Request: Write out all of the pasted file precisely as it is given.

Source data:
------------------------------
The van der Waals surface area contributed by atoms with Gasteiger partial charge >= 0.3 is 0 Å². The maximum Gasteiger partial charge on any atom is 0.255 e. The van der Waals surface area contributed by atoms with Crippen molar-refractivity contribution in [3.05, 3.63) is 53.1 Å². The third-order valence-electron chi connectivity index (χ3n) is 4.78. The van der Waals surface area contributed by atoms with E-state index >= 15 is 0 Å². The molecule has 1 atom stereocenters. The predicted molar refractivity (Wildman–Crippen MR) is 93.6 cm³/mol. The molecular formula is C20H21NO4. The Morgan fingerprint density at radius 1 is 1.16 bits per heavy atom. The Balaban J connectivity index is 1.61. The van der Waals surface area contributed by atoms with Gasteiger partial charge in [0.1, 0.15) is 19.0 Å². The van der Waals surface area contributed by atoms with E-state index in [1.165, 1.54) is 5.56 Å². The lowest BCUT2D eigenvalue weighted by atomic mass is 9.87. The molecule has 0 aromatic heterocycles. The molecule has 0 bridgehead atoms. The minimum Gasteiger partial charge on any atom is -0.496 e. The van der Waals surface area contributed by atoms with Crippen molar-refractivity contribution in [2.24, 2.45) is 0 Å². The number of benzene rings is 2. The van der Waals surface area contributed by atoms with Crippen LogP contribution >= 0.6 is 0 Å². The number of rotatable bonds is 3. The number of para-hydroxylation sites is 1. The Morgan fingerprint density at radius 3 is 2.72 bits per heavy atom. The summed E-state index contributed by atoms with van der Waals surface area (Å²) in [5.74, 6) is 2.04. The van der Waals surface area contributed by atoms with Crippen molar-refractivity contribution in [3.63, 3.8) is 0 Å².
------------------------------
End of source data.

The van der Waals surface area contributed by atoms with Gasteiger partial charge >= 0.3 is 0 Å². The maximum Gasteiger partial charge on any atom is 0.255 e. The van der Waals surface area contributed by atoms with Crippen molar-refractivity contribution in [3.05, 3.63) is 53.1 Å². The third-order valence-electron chi connectivity index (χ3n) is 4.78. The van der Waals surface area contributed by atoms with E-state index >= 15 is 0 Å². The molecule has 1 atom stereocenters. The predicted molar refractivity (Wildman–Crippen MR) is 93.6 cm³/mol. The molecular formula is C20H21NO4. The Morgan fingerprint density at radius 1 is 1.16 bits per heavy atom. The Balaban J connectivity index is 1.61. The van der Waals surface area contributed by atoms with Gasteiger partial charge in [0.1, 0.15) is 19.0 Å². The van der Waals surface area contributed by atoms with E-state index in [1.165, 1.54) is 5.56 Å². The lowest BCUT2D eigenvalue weighted by atomic mass is 9.87. The molecule has 0 aromatic heterocycles. The molecule has 0 bridgehead atoms. The minimum Gasteiger partial charge on any atom is -0.496 e. The van der Waals surface area contributed by atoms with Crippen molar-refractivity contribution in [2.24, 2.45) is 0 Å². The number of benzene rings is 2. The van der Waals surface area contributed by atoms with Crippen LogP contribution >= 0.6 is 0 Å². The number of rotatable bonds is 3. The number of para-hydroxylation sites is 1. The Morgan fingerprint density at radius 3 is 2.72 bits per heavy atom. The summed E-state index contributed by atoms with van der Waals surface area (Å²) in [5.74, 6) is 2.04. The van der Waals surface area contributed by atoms with Crippen molar-refractivity contribution in [3.63, 3.8) is 0 Å².